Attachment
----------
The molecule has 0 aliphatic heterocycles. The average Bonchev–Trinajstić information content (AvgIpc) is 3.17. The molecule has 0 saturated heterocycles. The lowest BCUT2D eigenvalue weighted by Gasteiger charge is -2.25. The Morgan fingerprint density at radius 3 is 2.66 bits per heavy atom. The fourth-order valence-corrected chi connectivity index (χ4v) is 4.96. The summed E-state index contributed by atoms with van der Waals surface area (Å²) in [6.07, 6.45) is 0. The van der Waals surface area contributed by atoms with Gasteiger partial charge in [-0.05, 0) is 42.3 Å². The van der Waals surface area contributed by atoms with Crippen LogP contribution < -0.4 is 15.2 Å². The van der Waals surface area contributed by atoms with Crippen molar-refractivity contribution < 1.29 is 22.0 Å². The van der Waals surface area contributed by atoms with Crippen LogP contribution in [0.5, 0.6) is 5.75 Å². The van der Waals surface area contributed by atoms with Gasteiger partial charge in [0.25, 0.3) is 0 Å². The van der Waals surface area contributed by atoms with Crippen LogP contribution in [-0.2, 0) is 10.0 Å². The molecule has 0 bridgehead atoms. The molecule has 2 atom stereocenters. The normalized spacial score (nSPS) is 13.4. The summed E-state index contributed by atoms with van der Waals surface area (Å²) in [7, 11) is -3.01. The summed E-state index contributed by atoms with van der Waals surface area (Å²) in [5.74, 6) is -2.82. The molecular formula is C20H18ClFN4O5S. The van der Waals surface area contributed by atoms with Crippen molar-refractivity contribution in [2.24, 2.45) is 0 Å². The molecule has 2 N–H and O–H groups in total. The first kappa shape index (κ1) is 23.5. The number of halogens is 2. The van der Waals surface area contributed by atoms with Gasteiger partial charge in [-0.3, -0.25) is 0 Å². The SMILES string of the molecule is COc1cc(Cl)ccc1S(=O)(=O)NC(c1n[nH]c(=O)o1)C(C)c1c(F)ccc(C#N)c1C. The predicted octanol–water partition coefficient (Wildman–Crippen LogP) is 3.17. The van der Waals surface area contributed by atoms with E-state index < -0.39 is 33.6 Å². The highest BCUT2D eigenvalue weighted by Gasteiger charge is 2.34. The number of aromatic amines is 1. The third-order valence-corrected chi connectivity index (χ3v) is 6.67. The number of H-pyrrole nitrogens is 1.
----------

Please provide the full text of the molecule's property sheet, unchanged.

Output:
The molecule has 0 aliphatic heterocycles. The average Bonchev–Trinajstić information content (AvgIpc) is 3.17. The molecule has 0 saturated heterocycles. The lowest BCUT2D eigenvalue weighted by Gasteiger charge is -2.25. The Morgan fingerprint density at radius 3 is 2.66 bits per heavy atom. The fourth-order valence-corrected chi connectivity index (χ4v) is 4.96. The summed E-state index contributed by atoms with van der Waals surface area (Å²) in [6.07, 6.45) is 0. The van der Waals surface area contributed by atoms with Gasteiger partial charge in [-0.05, 0) is 42.3 Å². The van der Waals surface area contributed by atoms with Crippen LogP contribution < -0.4 is 15.2 Å². The van der Waals surface area contributed by atoms with Crippen molar-refractivity contribution < 1.29 is 22.0 Å². The van der Waals surface area contributed by atoms with Crippen LogP contribution in [0.5, 0.6) is 5.75 Å². The van der Waals surface area contributed by atoms with Gasteiger partial charge in [0.25, 0.3) is 0 Å². The van der Waals surface area contributed by atoms with Crippen LogP contribution in [-0.2, 0) is 10.0 Å². The molecule has 0 bridgehead atoms. The molecule has 2 atom stereocenters. The normalized spacial score (nSPS) is 13.4. The summed E-state index contributed by atoms with van der Waals surface area (Å²) in [7, 11) is -3.01. The summed E-state index contributed by atoms with van der Waals surface area (Å²) in [5.74, 6) is -2.82. The molecular formula is C20H18ClFN4O5S. The van der Waals surface area contributed by atoms with Crippen molar-refractivity contribution in [2.24, 2.45) is 0 Å². The molecule has 2 N–H and O–H groups in total. The first kappa shape index (κ1) is 23.5. The number of halogens is 2. The van der Waals surface area contributed by atoms with Gasteiger partial charge in [-0.3, -0.25) is 0 Å². The SMILES string of the molecule is COc1cc(Cl)ccc1S(=O)(=O)NC(c1n[nH]c(=O)o1)C(C)c1c(F)ccc(C#N)c1C. The predicted octanol–water partition coefficient (Wildman–Crippen LogP) is 3.17. The van der Waals surface area contributed by atoms with E-state index < -0.39 is 33.6 Å². The highest BCUT2D eigenvalue weighted by Gasteiger charge is 2.34. The number of aromatic amines is 1. The third-order valence-corrected chi connectivity index (χ3v) is 6.67. The number of H-pyrrole nitrogens is 1.